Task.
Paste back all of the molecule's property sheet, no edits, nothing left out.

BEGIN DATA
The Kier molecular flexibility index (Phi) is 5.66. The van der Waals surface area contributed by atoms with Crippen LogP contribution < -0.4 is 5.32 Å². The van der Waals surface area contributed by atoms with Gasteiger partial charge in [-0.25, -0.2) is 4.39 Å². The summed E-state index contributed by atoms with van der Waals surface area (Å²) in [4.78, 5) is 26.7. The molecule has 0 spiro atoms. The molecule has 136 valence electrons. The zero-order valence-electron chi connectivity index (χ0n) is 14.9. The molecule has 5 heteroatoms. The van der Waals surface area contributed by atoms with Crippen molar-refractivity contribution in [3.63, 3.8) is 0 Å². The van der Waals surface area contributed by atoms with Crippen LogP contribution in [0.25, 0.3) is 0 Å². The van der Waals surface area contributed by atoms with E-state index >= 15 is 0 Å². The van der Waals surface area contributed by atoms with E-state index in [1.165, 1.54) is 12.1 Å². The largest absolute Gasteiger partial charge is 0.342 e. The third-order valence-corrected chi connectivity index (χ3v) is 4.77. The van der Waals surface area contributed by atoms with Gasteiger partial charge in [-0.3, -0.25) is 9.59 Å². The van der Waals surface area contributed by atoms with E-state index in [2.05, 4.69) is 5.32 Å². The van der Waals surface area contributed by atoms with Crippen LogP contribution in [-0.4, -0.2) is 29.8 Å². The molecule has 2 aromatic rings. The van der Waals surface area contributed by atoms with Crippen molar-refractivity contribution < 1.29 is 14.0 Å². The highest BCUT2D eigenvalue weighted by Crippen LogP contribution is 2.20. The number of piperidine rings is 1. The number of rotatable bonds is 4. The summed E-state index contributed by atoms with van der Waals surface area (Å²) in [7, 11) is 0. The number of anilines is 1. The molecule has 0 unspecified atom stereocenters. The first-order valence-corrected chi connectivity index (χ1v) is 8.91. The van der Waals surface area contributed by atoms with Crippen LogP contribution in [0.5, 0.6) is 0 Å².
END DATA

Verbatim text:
The Kier molecular flexibility index (Phi) is 5.66. The van der Waals surface area contributed by atoms with Crippen LogP contribution < -0.4 is 5.32 Å². The van der Waals surface area contributed by atoms with Gasteiger partial charge in [-0.25, -0.2) is 4.39 Å². The summed E-state index contributed by atoms with van der Waals surface area (Å²) in [4.78, 5) is 26.7. The molecule has 0 spiro atoms. The molecule has 136 valence electrons. The zero-order valence-electron chi connectivity index (χ0n) is 14.9. The molecule has 5 heteroatoms. The van der Waals surface area contributed by atoms with Crippen molar-refractivity contribution in [3.63, 3.8) is 0 Å². The van der Waals surface area contributed by atoms with Crippen LogP contribution in [0.25, 0.3) is 0 Å². The van der Waals surface area contributed by atoms with E-state index >= 15 is 0 Å². The van der Waals surface area contributed by atoms with E-state index in [1.165, 1.54) is 12.1 Å². The largest absolute Gasteiger partial charge is 0.342 e. The third-order valence-corrected chi connectivity index (χ3v) is 4.77. The van der Waals surface area contributed by atoms with Gasteiger partial charge in [-0.3, -0.25) is 9.59 Å². The van der Waals surface area contributed by atoms with E-state index in [2.05, 4.69) is 5.32 Å². The van der Waals surface area contributed by atoms with Crippen LogP contribution in [-0.4, -0.2) is 29.8 Å². The molecule has 2 aromatic rings. The van der Waals surface area contributed by atoms with Crippen molar-refractivity contribution < 1.29 is 14.0 Å². The highest BCUT2D eigenvalue weighted by Crippen LogP contribution is 2.20. The number of piperidine rings is 1. The number of rotatable bonds is 4. The summed E-state index contributed by atoms with van der Waals surface area (Å²) in [7, 11) is 0. The number of anilines is 1. The molecule has 0 unspecified atom stereocenters. The first-order valence-corrected chi connectivity index (χ1v) is 8.91. The van der Waals surface area contributed by atoms with Crippen LogP contribution in [0.5, 0.6) is 0 Å².